I have always said that the long run never comes. I do what I want now. In the long run we are all dead. And that is largely true, but it mustn’t always be true, otherwise what the hell are we all doing? There comes a time when there is something you want, but the time horizon is necessarily longer…years longer. Not everything can happen in six months.

Travel seriously shortens your time horizon. I was in another country yesterday. I’ve fallen in love twice in as many weeks. I sleep in a different bed every night. I rarely spend the same currency for more than a week. Time slows down. It all happens in a flash and there is no time frame. The present becomes everything and lasts forever. It is a useless and misplaced question to ask someone what they will be doing in six months when so much will happen in the next six weeks.

Its funny. The decisions you make trigger a series of events that shape your personality. Your past is you. It creates you and you are chained to what has happened. Sure…you make the initial decisions, but it is the event that shapes you. And how they play out is largely out of your control. The decisions are simply brief focal points. What endures is the experience…an experience you don’t control but defines how you view the world. To say your past has an enormous effect on you is a gross understatement. Indeed, your past in the only thing that does affect you.

On a whim I decided to study abroad in 1995. I could never have anticipated the chain of events it caused. I had no idea the effect it would have on me. Could I have known that because I drew such satisfaction and community from an environment where few worked and no one talked about jobs that it would cause me to so utterly devalue the work for food/career is life mentality? Could I have anticipated that the intensity of relationships and novelty of daily life one finds traveling would cause me to be bored with ordinary life? Could I have known that the speed at which everything happens while on the road would train me to think for the short term and disregard long time horizons as irrelevant? Could I have foreseen that raising my standards for what is possible in life and then having to live in a world that hasn’t would make me bitter?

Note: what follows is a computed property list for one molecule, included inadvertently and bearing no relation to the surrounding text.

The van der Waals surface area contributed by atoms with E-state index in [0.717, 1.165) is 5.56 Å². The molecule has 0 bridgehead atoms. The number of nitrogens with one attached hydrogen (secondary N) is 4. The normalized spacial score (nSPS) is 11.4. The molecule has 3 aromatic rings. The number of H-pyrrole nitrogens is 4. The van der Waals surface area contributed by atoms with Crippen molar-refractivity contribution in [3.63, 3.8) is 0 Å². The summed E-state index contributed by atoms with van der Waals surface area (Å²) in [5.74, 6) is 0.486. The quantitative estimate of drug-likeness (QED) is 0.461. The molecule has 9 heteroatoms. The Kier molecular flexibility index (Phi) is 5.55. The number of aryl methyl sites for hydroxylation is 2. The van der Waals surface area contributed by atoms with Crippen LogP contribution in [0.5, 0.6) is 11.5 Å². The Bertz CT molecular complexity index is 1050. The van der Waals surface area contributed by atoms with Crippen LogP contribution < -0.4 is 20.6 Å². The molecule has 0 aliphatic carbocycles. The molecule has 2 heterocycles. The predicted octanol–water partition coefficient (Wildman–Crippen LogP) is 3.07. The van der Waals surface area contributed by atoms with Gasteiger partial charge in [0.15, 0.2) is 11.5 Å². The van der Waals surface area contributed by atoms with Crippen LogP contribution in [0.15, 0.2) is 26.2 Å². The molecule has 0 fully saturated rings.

When travelling there is a great opportunity for a real relationship. That is because there is no reason to talk to anyone other than for their own good company. No one likes you because of who you are, who you know, what you have, how you are educated or what you can do for them. Everyone is equal on the road. You have a backpack and a few changes of clothes…period. Your connections are all thousands of miles away. You are nobody and get by on your own merit or not at all. You talk to or travel with someone because you like them. There is nothing else they can possibly offer. Could I have known that because there are so many real relationships (however brief) while travelling that it would make me hyper-sensitive to any other kind and thus unable to relate to the majority of people on a deeper level?

These things are impossible to know, but have shaped my life. And so you see how you become your past.

There are some who would point out that I am romanticizing travel and that nothing is so perfect. That is somewhat true, but not the topic of this entry.

Comments No Comments »

I talked to this guy on the phone today about a book he is doing: Europe from a Backpack.

He was telling me all about the submission guidelines and asking about my travels……all I could think about was how he got the project together. I mean, it is a serious undertaking to coordinate all that goes into a submission based travel book. I asked him some questions but he didn’t really want to answer them.

Maybe its a secret? I wanted to know how he got his contacts and whether the book was already sold or not….did he have a lawyer draw up the contract, did he have any experience in the publishing industry…etc. He was nice and answered a bit, but seemed more excited about my submissions than my interest in his business.

Oh well. On the upside, I have done a lot of travel writing over my seven years abroad…..I don’t know which journal entries I’ll submit, but I’m sure I can find something worthy of publishing.

He said the book would be arranged by location in Europe. All I need to do is pick something about a place that few people have gone to and I’ll have less competition.

Comments Comments Off on I talked to this guy

The mythic Giant Squid has been found in the waters off Antarctica, proving the sailors of old were not only drunken pirates, but true scholars as well. I guess fish stories aren’t always as exaggerated as we might expect.

In related news, an unconfirmed source has reported spotting a mermaid bathing on the shores of Atlantis.

Comments No Comments »